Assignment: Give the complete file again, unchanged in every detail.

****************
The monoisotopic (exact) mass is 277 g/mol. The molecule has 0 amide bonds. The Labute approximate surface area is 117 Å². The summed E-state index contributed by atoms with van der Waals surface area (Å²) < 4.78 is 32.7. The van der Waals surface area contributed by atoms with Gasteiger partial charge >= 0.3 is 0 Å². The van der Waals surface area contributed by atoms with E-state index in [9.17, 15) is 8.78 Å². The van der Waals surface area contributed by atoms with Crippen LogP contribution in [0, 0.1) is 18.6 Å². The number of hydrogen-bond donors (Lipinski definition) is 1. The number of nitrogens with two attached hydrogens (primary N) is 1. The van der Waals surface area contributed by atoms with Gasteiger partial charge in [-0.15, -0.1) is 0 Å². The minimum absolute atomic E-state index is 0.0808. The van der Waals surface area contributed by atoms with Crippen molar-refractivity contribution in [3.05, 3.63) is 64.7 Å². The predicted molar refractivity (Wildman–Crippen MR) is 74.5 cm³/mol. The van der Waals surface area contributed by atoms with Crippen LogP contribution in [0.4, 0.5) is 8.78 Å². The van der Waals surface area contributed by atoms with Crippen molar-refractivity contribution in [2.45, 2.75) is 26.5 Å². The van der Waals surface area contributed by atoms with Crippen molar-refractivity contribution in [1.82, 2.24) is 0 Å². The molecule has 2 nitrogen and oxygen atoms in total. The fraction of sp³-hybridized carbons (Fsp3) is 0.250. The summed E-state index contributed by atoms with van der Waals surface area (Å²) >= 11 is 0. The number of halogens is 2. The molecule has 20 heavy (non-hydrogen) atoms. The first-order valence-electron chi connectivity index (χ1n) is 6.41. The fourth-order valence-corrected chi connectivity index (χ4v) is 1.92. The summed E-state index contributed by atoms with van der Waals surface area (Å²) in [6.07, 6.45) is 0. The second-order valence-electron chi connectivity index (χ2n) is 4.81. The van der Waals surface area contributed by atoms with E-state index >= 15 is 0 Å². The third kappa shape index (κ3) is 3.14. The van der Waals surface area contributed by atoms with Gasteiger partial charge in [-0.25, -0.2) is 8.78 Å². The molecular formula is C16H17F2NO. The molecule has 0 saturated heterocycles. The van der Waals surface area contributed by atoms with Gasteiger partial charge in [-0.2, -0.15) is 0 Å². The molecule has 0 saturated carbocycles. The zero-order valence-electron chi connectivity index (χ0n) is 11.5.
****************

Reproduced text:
The monoisotopic (exact) mass is 277 g/mol. The molecule has 0 amide bonds. The Labute approximate surface area is 117 Å². The summed E-state index contributed by atoms with van der Waals surface area (Å²) < 4.78 is 32.7. The van der Waals surface area contributed by atoms with Gasteiger partial charge >= 0.3 is 0 Å². The van der Waals surface area contributed by atoms with E-state index in [9.17, 15) is 8.78 Å². The van der Waals surface area contributed by atoms with Crippen LogP contribution in [0, 0.1) is 18.6 Å². The number of hydrogen-bond donors (Lipinski definition) is 1. The number of nitrogens with two attached hydrogens (primary N) is 1. The van der Waals surface area contributed by atoms with Gasteiger partial charge in [-0.15, -0.1) is 0 Å². The minimum absolute atomic E-state index is 0.0808. The van der Waals surface area contributed by atoms with Crippen molar-refractivity contribution in [3.05, 3.63) is 64.7 Å². The predicted molar refractivity (Wildman–Crippen MR) is 74.5 cm³/mol. The van der Waals surface area contributed by atoms with Crippen LogP contribution in [0.4, 0.5) is 8.78 Å². The van der Waals surface area contributed by atoms with Crippen molar-refractivity contribution in [2.45, 2.75) is 26.5 Å². The van der Waals surface area contributed by atoms with Crippen molar-refractivity contribution in [1.82, 2.24) is 0 Å². The molecule has 2 nitrogen and oxygen atoms in total. The fraction of sp³-hybridized carbons (Fsp3) is 0.250. The summed E-state index contributed by atoms with van der Waals surface area (Å²) >= 11 is 0. The number of halogens is 2. The molecule has 20 heavy (non-hydrogen) atoms. The first-order valence-electron chi connectivity index (χ1n) is 6.41. The fourth-order valence-corrected chi connectivity index (χ4v) is 1.92. The summed E-state index contributed by atoms with van der Waals surface area (Å²) in [6.07, 6.45) is 0. The second-order valence-electron chi connectivity index (χ2n) is 4.81. The van der Waals surface area contributed by atoms with E-state index >= 15 is 0 Å². The third kappa shape index (κ3) is 3.14. The van der Waals surface area contributed by atoms with Gasteiger partial charge in [-0.25, -0.2) is 8.78 Å². The molecular formula is C16H17F2NO. The molecule has 0 saturated heterocycles. The van der Waals surface area contributed by atoms with Gasteiger partial charge in [-0.2, -0.15) is 0 Å². The molecule has 0 saturated carbocycles. The zero-order valence-electron chi connectivity index (χ0n) is 11.5.